Thanks (0)
avatar
By dgilmour51
13th Oct 2014 13:04

How dare they ?!

And if I apologise because I made an error due to their impenetrable and obfuscatory advice, in spite of taking the best care I can . . . I get fined just the same.
Although HMRC owe no duty of care whatsoever I begin to think it is time for the worm to turn.
Something needs to be done.

Thanks (0)
Replying to SXGuy:
avatar
By NYB
13th Oct 2014 14:30

Incorrect P800

I have mad an error nearly two years ago. a pure simple error, which is still on going. HMRC's regs allow for an error in theory but not in practice. I am awaiting a tribunal date. Quite stressful as I am a small sole trader. Lucky my husband is an accountant as he knows how to handle tribunals so I have some back up. So time consuming. I have said sorry and apologised but to no avail

Thanks (0)
avatar
By sallycox
13th Oct 2014 13:12

ATT Response

Well done, Natalie, for putting the views of ATT so succinctly. The views expressed seem to correlate precisely with those held by members of other 'bodies' and, clearly, AWeb contributors too.

HMRC still don't seem to realise that it is often the Agent community who 'get it in the neck' from their clients, whom they have to placate. 

Can they all be wrong? The answer to that is clearly 'no'.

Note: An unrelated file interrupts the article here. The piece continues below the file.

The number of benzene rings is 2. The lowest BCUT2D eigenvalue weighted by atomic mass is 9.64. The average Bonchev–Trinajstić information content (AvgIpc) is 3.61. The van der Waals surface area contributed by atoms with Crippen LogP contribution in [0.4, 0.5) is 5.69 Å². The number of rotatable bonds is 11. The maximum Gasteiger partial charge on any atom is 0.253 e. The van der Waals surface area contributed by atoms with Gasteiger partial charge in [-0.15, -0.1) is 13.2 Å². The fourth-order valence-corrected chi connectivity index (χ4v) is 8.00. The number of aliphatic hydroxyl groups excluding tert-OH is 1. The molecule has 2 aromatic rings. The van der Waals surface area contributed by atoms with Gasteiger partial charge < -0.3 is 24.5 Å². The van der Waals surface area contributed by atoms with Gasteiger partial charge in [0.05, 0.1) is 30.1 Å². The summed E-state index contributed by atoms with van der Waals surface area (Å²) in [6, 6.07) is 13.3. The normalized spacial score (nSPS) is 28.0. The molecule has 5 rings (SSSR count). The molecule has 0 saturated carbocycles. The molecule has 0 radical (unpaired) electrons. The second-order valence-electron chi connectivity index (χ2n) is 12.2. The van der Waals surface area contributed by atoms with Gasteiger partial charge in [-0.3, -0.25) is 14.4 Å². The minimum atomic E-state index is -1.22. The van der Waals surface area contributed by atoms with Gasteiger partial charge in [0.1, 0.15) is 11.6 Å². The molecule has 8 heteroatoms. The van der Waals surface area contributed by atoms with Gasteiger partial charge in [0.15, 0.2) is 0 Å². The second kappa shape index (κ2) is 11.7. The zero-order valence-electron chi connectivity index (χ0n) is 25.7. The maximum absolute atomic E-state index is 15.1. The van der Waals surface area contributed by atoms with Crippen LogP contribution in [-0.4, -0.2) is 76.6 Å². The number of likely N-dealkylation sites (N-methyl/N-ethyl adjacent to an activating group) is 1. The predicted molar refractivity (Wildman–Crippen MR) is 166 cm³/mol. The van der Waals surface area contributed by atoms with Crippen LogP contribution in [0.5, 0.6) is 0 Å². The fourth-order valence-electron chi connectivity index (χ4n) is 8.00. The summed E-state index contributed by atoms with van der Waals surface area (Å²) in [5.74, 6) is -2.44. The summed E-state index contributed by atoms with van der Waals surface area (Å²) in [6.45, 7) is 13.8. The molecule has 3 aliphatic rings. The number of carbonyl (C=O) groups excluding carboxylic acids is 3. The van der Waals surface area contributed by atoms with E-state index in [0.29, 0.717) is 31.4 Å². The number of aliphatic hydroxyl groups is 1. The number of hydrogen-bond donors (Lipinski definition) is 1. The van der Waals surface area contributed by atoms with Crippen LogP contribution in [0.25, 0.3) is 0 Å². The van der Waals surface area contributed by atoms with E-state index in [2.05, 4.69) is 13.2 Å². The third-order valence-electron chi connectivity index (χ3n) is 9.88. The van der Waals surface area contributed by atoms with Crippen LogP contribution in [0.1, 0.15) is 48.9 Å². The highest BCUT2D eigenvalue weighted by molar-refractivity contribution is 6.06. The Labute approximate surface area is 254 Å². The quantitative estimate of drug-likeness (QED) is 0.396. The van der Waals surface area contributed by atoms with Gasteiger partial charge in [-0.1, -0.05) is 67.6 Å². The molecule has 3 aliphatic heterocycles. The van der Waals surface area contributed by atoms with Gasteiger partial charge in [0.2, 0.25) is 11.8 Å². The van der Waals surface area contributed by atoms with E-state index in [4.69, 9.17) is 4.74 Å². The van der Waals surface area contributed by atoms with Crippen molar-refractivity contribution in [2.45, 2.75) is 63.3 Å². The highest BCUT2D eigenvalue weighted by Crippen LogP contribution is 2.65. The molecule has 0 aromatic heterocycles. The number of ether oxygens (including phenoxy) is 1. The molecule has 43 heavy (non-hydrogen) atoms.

Thanks (0)
avatar
By Ian McTernan CTA
13th Oct 2014 13:17

Tax Credits and RTI

Probably just as well they never decided to allow the tax credits section access to information held on the HMRC computers then....

Thanks (0)
avatar
By vitali2712
13th Oct 2014 14:11

The issue of incorrect P800 returns came as no shock to the majority of people working in the tax field. It seems now that the HMRC have had it made public by the papers due to insider whistleblowing that they feel the need to go in to full apology mode.

Something has been amiss with RTI since it's roll out over a year ago. Tax codes issued at basic or 40% rate, duplicate records, NI numbers missing digits, issues with filing, incorrect values on the RTI employer portal.

The usual line with HMRC is that the issue is 'small scale' yet they never reveal exact details of how many are affected, in the same way that they don't tell anyone when it's fixed or how they achieved this.

Even in the RTI annual review...what I commonly refer to as the HMRC back patting session, they praised how well it had all gone whereas serious issues were described as 'teething problems from a small percentage of employers' despite them still happening to this day and causing untold misery for agents and employers.

The most shocking statistic about RTI is that is has still not been signed off by any software/financial compliance firm. The reason being is that it would fail time and time again.

The real issue is that if we choose not to use RTI, we get fined. If we don't operate the incorrect codes, we get fined. If the RTI files are incorrect, the onus is on the employer to investigate and fix. Being at the mercy of the modern HMRC is not a fun experience.

RTI should have reshaped the way tax is dealt with at HMRC, instead it seems that they have tried to bolt it toghether from it's inception with existing processes and software which obviously don't work. Something as monumental as RTI required a clean slate, a new process from the ground up so that all departments would be aligned. Instead, it's been replaced by a process that is arguably setting things back, is unfriendly to users and gives no control or audit of what's happening to data.